Getting the Common Goods

The North Carolina teachers strike was the result of years of grassroots organizing. And they're not done yet.

Teachers on strike on May 16, 2018 in Raleigh, North Carolina. Sara D. Davis / Getty Images

One Wednesday in late April, Kristin Beller, a kindergarten teacher and president of the Wake County branch of the North Carolina teachers’ union, called her school’s central office to check on the number of personal days teachers had requested that week. It was three hundred, a normal amount. When she called back on Monday, there were eight hundred requests. The next day there were 1,200, at which point she was told the office was no longer allowed to speak with her.

Three weeks later, on May 16, the first day of the legislative session, around thirty thousand teachers were marching on Raleigh, each having requested a personal day to attend the protest. The annual “advocacy day” held by the North Carolina Association of Educators (NCAE) typically draws about four hundred people. This year, so many teachers requested the day off that superintendents in forty-two of 115 districts from counties across the state were forced to close schools.

With school out for summer, it might seem like the teacher strike wave has petered out. But what happened in North Carolina jumpstarted a process that lasted far beyond the one-day walkout.

From the outside, it looked like the latest spontaneous domino in the wave of teacher strikes this spring. But it was actually the result of years of grassroots organizing, leadership development, and patient base-building. And while the national movement provided significant inspiration to North Carolina teachers, the grievances were intensely local. Nearly a decade of teachers’ indignation and frustration had finally found its expression.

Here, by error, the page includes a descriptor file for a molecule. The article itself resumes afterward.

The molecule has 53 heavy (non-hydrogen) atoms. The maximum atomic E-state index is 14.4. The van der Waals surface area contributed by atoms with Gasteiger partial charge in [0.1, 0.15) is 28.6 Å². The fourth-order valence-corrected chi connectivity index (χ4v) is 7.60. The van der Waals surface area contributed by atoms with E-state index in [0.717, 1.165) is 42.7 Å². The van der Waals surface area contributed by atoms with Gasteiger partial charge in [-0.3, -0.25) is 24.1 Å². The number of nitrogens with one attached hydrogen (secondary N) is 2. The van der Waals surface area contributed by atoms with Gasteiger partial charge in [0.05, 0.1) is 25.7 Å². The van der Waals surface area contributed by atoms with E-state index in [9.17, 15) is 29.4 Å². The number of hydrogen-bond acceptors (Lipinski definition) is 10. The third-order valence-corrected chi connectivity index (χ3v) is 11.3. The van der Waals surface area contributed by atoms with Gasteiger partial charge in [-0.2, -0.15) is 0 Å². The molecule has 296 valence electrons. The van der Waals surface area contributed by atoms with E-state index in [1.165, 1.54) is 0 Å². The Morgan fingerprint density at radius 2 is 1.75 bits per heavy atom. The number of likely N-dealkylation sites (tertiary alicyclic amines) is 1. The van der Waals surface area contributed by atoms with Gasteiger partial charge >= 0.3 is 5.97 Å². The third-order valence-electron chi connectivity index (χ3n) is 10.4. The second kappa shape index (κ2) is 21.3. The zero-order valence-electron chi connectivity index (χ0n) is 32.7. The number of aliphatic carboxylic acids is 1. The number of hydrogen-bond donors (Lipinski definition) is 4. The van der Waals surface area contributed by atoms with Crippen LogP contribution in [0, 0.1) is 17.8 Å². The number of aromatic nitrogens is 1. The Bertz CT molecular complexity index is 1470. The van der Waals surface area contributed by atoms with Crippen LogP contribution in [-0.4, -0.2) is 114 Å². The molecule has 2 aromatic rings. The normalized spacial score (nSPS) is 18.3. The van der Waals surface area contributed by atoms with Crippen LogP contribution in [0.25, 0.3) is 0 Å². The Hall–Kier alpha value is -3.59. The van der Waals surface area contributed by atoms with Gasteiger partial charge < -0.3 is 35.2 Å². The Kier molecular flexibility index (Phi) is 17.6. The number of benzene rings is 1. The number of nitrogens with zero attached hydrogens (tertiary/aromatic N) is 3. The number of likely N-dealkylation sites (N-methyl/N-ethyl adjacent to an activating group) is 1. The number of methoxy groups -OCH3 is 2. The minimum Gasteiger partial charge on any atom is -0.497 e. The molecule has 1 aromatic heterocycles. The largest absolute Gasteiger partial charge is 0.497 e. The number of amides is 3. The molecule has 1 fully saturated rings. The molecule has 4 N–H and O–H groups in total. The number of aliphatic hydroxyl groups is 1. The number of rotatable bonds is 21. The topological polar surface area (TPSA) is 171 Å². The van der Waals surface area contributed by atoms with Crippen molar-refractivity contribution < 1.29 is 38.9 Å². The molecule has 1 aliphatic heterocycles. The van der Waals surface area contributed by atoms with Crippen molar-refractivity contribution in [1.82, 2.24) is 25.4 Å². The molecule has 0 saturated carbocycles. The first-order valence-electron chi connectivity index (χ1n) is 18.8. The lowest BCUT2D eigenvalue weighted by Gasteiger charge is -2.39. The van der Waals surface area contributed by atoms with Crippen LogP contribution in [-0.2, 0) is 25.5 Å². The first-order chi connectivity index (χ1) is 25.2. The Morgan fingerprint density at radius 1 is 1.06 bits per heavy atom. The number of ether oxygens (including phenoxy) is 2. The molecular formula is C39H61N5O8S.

Teachers Take on the State

In North Carolina public school history books, George W. Bush is still president. Since the Republican takeover of the General Assembly in 2010, textbook funding has been cut from $73 million to $4 million, according to Beller. The corporate tax rate was reduced to the lowest in the country.

Teachers there once ranked nineteenth nationally for average salaries but are now thirty-seventh. Nearly 30 percent of teaching assistant jobs were cut and other support personnel such as counselors, psychologists, and nurses are staffed below recommended levels. One state-by-state comparison gave North Carolina a failing grade as a result of its inability to “resist privatization.” Another 2017 report found that tax cuts since 2013, all of which have gone to the top 1 percent of income earners, “make North Carolina’s task of maintaining public services impossible.”

North Carolina is a right-to-work state, has the country’s second-lowest union density (behind South Carolina) and enjoys no collective bargaining rights for public employees. Local organizers had no template for a mass strike, but the wave of teacher actions across the country gave them some pointers.